P2.6 On sources of dry tropical air in the environment of Atlantic tropical cyclones

Thursday, 13 May 2010
Arizona Ballroom 7 (JW MArriott Starr Pass Resort)
Scott Braun, NASA/GSFC, Greenbelt, MD; and R. Boller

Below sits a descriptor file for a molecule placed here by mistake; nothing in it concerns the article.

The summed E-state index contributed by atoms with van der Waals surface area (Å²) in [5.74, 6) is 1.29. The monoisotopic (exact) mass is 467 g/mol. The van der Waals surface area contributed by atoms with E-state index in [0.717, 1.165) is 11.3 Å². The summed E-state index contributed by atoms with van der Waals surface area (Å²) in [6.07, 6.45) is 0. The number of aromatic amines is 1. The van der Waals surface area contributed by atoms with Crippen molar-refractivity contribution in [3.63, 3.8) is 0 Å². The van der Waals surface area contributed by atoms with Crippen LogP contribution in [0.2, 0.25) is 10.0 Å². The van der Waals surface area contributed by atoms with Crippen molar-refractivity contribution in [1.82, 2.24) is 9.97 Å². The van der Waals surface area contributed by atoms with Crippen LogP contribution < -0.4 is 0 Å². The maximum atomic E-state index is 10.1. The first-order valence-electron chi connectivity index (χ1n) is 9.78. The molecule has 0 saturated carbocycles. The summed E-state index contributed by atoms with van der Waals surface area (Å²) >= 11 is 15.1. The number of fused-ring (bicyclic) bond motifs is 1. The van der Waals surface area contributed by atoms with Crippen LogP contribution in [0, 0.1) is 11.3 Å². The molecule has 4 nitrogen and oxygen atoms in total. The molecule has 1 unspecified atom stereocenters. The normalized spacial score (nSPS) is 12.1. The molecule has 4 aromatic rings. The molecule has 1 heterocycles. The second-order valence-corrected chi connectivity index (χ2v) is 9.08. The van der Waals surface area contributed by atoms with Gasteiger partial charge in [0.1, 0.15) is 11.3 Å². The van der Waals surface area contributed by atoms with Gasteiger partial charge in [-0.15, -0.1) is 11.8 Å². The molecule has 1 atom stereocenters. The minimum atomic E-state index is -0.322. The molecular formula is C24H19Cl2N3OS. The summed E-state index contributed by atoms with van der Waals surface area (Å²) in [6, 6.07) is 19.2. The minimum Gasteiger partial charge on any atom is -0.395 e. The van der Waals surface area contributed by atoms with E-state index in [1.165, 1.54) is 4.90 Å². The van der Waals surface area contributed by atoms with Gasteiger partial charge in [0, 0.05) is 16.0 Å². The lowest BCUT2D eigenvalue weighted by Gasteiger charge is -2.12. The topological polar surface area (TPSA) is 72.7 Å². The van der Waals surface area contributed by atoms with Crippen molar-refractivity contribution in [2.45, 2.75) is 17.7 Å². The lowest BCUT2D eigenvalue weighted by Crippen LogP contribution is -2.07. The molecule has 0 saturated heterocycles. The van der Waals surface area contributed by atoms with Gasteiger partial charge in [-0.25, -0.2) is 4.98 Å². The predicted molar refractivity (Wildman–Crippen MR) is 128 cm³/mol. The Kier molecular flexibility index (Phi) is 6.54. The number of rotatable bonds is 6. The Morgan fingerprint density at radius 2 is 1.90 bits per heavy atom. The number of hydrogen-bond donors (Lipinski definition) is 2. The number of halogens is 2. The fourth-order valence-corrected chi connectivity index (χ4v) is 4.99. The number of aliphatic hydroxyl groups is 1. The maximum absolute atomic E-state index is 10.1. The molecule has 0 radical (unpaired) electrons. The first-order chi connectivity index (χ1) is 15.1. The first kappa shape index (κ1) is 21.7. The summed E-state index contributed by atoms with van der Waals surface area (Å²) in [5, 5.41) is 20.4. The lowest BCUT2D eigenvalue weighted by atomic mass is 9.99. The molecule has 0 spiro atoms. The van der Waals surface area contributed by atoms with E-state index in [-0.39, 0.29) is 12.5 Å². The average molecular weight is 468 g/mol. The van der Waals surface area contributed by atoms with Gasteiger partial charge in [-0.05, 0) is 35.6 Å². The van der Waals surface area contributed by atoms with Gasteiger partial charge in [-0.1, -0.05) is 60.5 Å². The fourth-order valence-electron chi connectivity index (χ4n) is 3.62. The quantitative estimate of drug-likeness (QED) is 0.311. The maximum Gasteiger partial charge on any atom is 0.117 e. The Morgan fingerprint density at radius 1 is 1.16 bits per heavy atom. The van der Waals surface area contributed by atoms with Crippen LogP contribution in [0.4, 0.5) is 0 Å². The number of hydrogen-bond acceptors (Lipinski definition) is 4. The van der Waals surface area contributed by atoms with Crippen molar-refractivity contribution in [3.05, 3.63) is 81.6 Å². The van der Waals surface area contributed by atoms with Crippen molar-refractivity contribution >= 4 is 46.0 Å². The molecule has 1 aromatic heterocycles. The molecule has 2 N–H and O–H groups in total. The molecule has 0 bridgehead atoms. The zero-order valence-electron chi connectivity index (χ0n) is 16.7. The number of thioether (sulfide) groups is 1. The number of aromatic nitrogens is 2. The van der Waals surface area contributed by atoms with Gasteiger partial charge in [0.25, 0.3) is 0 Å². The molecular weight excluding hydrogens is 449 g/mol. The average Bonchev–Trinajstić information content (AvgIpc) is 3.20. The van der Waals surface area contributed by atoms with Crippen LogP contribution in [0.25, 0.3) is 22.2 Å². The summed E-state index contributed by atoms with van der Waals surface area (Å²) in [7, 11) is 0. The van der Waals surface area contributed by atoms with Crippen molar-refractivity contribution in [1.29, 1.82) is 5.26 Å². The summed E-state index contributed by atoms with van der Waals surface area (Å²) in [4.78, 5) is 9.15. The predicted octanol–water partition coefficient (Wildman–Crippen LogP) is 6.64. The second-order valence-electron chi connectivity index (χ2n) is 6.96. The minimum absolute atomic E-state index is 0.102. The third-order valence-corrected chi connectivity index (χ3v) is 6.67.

Recent studies on the negative impacts of the Saharan Air Layer on Atlantic tropical cyclones have frequently made the same assumption: that dry tropical air in the immediate environment of the storms was of Saharan origin. Dunion and Marron (2008) made this assumption in averaging a set of soundings to produce mean SAL and non-SAL soundings. But these studies have typically neglected the role that large-scale subsidence plays in producing dry tropical air masses. In this study, we use NCEP GFS analyses to compute a climatology of 6-day backward trajectories over the Atlantic and Africa over the period June-August 2006. The trajectories are used to determine origin locations of dry air masses and vertical displacements of air parcels that may contribute to drying. The climatology of trajectories will then be used to determine the relative contributions of the SAL and subsidence to very dry air masses in the tropics during the June-August portion of the hurricane season when the SAL is most active.
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